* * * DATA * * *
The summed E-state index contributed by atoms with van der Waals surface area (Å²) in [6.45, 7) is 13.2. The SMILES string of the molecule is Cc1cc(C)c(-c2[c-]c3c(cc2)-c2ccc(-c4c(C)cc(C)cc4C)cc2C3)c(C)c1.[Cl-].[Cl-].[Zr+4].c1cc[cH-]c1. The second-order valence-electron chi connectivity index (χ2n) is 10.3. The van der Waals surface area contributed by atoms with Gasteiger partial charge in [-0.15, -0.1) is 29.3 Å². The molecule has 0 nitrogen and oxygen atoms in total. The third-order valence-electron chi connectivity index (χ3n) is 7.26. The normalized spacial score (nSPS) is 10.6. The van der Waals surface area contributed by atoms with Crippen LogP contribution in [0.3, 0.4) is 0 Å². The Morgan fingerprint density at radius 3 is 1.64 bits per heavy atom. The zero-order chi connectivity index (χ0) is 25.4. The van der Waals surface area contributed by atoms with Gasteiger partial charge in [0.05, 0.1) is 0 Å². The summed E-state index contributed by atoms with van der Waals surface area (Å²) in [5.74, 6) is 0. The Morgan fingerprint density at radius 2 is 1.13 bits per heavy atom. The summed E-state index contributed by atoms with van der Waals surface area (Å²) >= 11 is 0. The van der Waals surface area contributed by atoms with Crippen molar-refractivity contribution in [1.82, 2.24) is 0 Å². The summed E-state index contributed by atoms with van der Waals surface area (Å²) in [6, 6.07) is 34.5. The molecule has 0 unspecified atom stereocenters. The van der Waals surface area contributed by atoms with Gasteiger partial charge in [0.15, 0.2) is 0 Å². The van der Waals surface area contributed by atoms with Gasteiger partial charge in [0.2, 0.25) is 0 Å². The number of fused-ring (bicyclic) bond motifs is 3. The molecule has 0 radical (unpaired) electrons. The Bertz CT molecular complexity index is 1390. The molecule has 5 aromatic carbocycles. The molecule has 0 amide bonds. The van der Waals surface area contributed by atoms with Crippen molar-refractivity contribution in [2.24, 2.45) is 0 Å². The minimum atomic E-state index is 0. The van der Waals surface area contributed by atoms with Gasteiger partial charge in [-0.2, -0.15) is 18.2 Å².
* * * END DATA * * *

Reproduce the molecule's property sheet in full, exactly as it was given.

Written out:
The summed E-state index contributed by atoms with van der Waals surface area (Å²) in [6.45, 7) is 13.2. The SMILES string of the molecule is Cc1cc(C)c(-c2[c-]c3c(cc2)-c2ccc(-c4c(C)cc(C)cc4C)cc2C3)c(C)c1.[Cl-].[Cl-].[Zr+4].c1cc[cH-]c1. The second-order valence-electron chi connectivity index (χ2n) is 10.3. The van der Waals surface area contributed by atoms with Gasteiger partial charge in [-0.15, -0.1) is 29.3 Å². The molecule has 0 nitrogen and oxygen atoms in total. The third-order valence-electron chi connectivity index (χ3n) is 7.26. The normalized spacial score (nSPS) is 10.6. The van der Waals surface area contributed by atoms with Crippen LogP contribution in [0.3, 0.4) is 0 Å². The Morgan fingerprint density at radius 3 is 1.64 bits per heavy atom. The zero-order chi connectivity index (χ0) is 25.4. The van der Waals surface area contributed by atoms with Gasteiger partial charge in [0.05, 0.1) is 0 Å². The summed E-state index contributed by atoms with van der Waals surface area (Å²) in [5.74, 6) is 0. The Morgan fingerprint density at radius 2 is 1.13 bits per heavy atom. The summed E-state index contributed by atoms with van der Waals surface area (Å²) >= 11 is 0. The van der Waals surface area contributed by atoms with Crippen molar-refractivity contribution in [1.82, 2.24) is 0 Å². The summed E-state index contributed by atoms with van der Waals surface area (Å²) in [6, 6.07) is 34.5. The molecule has 0 unspecified atom stereocenters. The van der Waals surface area contributed by atoms with Gasteiger partial charge in [0.15, 0.2) is 0 Å². The van der Waals surface area contributed by atoms with Gasteiger partial charge in [0.2, 0.25) is 0 Å². The number of fused-ring (bicyclic) bond motifs is 3. The molecule has 0 radical (unpaired) electrons. The Bertz CT molecular complexity index is 1390. The molecule has 5 aromatic carbocycles. The molecule has 0 amide bonds. The van der Waals surface area contributed by atoms with Crippen molar-refractivity contribution in [2.24, 2.45) is 0 Å². The minimum atomic E-state index is 0. The van der Waals surface area contributed by atoms with Gasteiger partial charge in [-0.2, -0.15) is 18.2 Å².